Sunday, May 1, 2016

Kayaking Among Monkeys

As many of you know, I recently published a book called "Living Among Sasquatch:  A Primer" that chronicles our learning curve of living with Sasquatch as neighbors.   This could be the making of a new book I'd call "Kayaking Among Monkeys".   Of course, it might be the world's shortest book since this is all there is to tell.

We dropped our Kayaks in at Ray Wayside Park on the Silver River.  It was easy paddling for the first hundred yards or so...

but once we got on the river proper, we had to paddle upstream against a fairly strong current moving at three knots or so.  Ordinarily I would be up to the challenge, but a torn rotator cuff had me often struggling.   But the incentive was to get far enough upstream to see Rhesus monkeys, which we did.

Yes, they were this close and not afraid of people at all.

It is commonly thought that these Rhesus Macaque monkeys were either set loose or escaped after the filming of a Tarzan movie in Silver Springs, but actually they were purchase by Colonel Tooey in the 1930s.  Tooey ran a tourist river cruise boat and thought they'd be a nice tourist attraction.  He placed them on an island at Devil's Elbow on the river, but they promptly swam over to the forest.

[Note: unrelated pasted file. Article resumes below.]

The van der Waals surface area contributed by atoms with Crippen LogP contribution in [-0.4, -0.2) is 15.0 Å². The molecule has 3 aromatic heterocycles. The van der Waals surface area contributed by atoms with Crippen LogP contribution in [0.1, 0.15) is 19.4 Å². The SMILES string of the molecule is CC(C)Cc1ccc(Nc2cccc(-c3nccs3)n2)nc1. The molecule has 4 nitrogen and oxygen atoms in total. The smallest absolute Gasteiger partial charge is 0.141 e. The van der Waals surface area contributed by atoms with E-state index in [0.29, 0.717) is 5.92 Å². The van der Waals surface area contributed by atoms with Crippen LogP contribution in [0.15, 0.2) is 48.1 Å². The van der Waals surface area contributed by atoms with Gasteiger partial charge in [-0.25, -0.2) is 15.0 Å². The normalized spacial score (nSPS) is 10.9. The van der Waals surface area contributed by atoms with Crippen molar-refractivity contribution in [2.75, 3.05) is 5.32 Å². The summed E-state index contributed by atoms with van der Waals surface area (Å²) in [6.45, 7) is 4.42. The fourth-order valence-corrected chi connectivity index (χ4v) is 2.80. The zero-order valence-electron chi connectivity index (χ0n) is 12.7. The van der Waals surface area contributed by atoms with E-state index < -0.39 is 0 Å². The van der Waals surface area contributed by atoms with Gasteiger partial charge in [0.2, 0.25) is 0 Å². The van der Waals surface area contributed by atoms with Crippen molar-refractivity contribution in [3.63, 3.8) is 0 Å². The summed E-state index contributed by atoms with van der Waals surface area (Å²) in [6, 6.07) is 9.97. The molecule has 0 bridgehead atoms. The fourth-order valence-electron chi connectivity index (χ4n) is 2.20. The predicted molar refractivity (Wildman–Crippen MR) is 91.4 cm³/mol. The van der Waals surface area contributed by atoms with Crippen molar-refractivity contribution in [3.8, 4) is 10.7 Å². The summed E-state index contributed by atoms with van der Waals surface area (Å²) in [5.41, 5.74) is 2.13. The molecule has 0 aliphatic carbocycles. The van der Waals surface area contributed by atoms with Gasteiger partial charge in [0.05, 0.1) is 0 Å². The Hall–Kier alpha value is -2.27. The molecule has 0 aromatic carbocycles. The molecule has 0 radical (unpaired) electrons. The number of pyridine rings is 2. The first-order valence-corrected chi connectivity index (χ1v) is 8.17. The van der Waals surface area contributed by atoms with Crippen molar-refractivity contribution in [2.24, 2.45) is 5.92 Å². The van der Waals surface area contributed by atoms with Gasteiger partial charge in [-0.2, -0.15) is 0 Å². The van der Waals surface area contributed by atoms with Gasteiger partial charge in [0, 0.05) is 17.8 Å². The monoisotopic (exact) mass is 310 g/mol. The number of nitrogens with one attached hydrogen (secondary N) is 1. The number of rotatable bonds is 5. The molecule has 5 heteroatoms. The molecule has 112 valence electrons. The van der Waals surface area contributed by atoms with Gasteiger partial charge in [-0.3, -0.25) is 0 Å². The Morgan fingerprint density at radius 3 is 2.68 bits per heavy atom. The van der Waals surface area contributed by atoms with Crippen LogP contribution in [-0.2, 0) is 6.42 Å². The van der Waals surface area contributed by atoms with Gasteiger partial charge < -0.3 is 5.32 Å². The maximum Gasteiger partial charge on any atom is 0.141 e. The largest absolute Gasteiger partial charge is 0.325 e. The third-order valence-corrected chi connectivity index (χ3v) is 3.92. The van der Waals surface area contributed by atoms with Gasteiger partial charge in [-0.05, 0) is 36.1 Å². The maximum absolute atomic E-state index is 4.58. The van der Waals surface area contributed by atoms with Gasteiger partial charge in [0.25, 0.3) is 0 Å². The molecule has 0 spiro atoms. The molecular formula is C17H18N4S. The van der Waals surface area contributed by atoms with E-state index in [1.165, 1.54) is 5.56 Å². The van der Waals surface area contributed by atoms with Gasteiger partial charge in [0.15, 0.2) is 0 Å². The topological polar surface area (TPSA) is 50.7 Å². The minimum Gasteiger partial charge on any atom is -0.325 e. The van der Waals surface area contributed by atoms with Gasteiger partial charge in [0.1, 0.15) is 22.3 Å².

In 1963 they had grown to an estimated 78 monkeys, and now live in four groups totaling about 200, but they are now expanding from the park all through the Ocala area.

It is not a good idea to make close contact with the monkeys because they carry the Herpes B virus, which can be deadly to humans and cause brain damage and death.  

Cute, but don't touch.

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